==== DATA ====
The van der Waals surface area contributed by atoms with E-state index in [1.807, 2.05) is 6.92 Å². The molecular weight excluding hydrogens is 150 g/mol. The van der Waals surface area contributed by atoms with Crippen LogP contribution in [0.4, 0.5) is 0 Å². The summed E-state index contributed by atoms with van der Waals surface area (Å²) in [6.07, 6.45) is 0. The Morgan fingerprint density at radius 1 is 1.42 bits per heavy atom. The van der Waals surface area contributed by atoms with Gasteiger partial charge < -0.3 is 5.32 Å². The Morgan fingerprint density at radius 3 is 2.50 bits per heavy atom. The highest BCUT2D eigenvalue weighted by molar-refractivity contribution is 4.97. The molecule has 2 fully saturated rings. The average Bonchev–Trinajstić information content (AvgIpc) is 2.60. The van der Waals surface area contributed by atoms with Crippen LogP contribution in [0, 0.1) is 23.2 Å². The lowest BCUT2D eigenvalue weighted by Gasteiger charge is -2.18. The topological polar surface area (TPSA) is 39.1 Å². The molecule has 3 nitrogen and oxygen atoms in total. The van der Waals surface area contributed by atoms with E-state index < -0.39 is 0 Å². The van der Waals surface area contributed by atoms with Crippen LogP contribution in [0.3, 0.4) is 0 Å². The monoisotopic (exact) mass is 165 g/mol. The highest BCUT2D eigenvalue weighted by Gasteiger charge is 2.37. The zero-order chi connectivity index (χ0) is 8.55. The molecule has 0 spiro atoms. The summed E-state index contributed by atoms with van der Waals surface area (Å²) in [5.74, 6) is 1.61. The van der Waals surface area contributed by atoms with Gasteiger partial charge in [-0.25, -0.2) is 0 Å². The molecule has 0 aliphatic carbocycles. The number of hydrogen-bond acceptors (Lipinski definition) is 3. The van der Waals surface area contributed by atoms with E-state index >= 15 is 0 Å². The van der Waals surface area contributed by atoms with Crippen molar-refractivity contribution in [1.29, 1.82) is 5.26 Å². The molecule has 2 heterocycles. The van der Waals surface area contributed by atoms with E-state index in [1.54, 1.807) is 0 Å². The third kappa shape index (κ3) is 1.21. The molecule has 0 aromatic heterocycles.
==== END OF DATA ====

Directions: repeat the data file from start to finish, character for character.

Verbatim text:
The van der Waals surface area contributed by atoms with E-state index in [1.807, 2.05) is 6.92 Å². The molecular weight excluding hydrogens is 150 g/mol. The van der Waals surface area contributed by atoms with Crippen LogP contribution in [0.4, 0.5) is 0 Å². The summed E-state index contributed by atoms with van der Waals surface area (Å²) in [6.07, 6.45) is 0. The Morgan fingerprint density at radius 1 is 1.42 bits per heavy atom. The van der Waals surface area contributed by atoms with Gasteiger partial charge < -0.3 is 5.32 Å². The Morgan fingerprint density at radius 3 is 2.50 bits per heavy atom. The highest BCUT2D eigenvalue weighted by molar-refractivity contribution is 4.97. The molecule has 2 fully saturated rings. The average Bonchev–Trinajstić information content (AvgIpc) is 2.60. The van der Waals surface area contributed by atoms with Crippen LogP contribution in [0, 0.1) is 23.2 Å². The lowest BCUT2D eigenvalue weighted by Gasteiger charge is -2.18. The topological polar surface area (TPSA) is 39.1 Å². The molecule has 3 nitrogen and oxygen atoms in total. The van der Waals surface area contributed by atoms with E-state index < -0.39 is 0 Å². The van der Waals surface area contributed by atoms with Crippen LogP contribution in [0.3, 0.4) is 0 Å². The monoisotopic (exact) mass is 165 g/mol. The highest BCUT2D eigenvalue weighted by Gasteiger charge is 2.37. The zero-order chi connectivity index (χ0) is 8.55. The molecule has 0 spiro atoms. The summed E-state index contributed by atoms with van der Waals surface area (Å²) in [5.74, 6) is 1.61. The van der Waals surface area contributed by atoms with Gasteiger partial charge in [-0.25, -0.2) is 0 Å². The molecule has 0 aliphatic carbocycles. The number of hydrogen-bond acceptors (Lipinski definition) is 3. The van der Waals surface area contributed by atoms with E-state index >= 15 is 0 Å². The van der Waals surface area contributed by atoms with Crippen molar-refractivity contribution in [1.29, 1.82) is 5.26 Å². The molecule has 2 heterocycles. The van der Waals surface area contributed by atoms with E-state index in [1.54, 1.807) is 0 Å². The third kappa shape index (κ3) is 1.21. The molecule has 0 aromatic heterocycles.